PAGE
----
By Sally Pryor
Youth Working Group Member
Monitor National Marine Sanctuary
MNMS Youth Working Group Member, Sally Pryor, poses for a picture with Captain Bob Wallace aboard the RV-8501.. (NOAA)
One month ago I never could have dreamed of having such an opportunity, but low and behold, I am sitting in the galley of the Sanctuary Research Vessel, RV-8501 scribbling down notes in the back of a book! My purpose here is to shadow The Battle of the Atlantic Expedition as a representative from the MNMS's Youth Working Group, with the goal of gaining experience with what the "big leaguers" do.
Aside from observing dive personnel from my spot on top of a cooler, I have been charged with the duty of talking to the various scientists who are especially helpful in filling in the details of the voyage and the work that went into it. Through this, I gathered what it would be like to be a marine archaeologist or biologist, based on the tales regaled and the studies told to me.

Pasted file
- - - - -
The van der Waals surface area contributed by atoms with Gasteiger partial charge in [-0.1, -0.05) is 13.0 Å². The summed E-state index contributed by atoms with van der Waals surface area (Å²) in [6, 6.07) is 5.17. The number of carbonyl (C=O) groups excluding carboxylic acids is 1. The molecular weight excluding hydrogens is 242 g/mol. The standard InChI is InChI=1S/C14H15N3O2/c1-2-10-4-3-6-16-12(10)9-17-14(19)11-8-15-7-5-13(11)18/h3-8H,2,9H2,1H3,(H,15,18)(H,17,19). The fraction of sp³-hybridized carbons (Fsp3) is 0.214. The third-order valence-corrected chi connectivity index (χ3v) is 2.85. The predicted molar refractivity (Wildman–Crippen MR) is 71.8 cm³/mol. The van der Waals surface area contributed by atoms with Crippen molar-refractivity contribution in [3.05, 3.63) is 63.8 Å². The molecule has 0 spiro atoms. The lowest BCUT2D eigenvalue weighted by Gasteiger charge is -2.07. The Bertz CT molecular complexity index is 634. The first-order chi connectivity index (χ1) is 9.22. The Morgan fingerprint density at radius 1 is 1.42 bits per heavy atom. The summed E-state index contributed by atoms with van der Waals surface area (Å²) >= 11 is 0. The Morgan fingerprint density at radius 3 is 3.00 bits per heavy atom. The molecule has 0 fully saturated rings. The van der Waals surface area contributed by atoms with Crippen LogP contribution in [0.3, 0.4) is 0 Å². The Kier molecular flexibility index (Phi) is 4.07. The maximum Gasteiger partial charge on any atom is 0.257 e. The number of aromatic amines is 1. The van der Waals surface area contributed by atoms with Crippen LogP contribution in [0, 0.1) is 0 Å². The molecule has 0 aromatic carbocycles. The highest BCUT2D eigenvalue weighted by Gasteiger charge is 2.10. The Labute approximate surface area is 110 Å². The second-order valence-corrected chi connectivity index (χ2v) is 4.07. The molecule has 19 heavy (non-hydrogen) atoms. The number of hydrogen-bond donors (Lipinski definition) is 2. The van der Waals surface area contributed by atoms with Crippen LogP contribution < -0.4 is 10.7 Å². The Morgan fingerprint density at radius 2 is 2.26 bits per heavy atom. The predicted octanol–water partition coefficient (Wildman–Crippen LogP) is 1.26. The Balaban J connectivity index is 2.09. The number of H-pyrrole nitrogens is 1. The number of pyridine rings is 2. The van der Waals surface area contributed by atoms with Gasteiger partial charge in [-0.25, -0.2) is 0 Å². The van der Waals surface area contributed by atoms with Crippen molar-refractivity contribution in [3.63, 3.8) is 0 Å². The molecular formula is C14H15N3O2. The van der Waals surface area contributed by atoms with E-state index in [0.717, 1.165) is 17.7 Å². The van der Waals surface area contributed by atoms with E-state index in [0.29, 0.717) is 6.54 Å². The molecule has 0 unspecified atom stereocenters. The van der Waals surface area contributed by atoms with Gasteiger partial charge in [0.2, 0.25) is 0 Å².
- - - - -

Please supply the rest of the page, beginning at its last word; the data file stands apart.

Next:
Being able to talk with professionals like that on the RV-8501 is an excellent way for me and other potential students to get a better idea of the work that is done on a research ship. Opportunities like this should be open to all students!
Some other things I learned during this trip:
A. Dramamine is your friend, and
B. You can't say no to the captain!
Sally Pryor follows Captain Bob's orders as she retrieves a buoy from the stern of the RV-8501.. (NOAA)
That last point had me precariously perched off the stern of the ship, stretching a boat hook out over deep, dark churning waters in order to pull a buoy onto the boat. Granted, I had the help of two able-bodied divers, John and Joe, to do all the work, I mean help me pull up the line, and the mission was accomplished under the watchful eyes of the crew!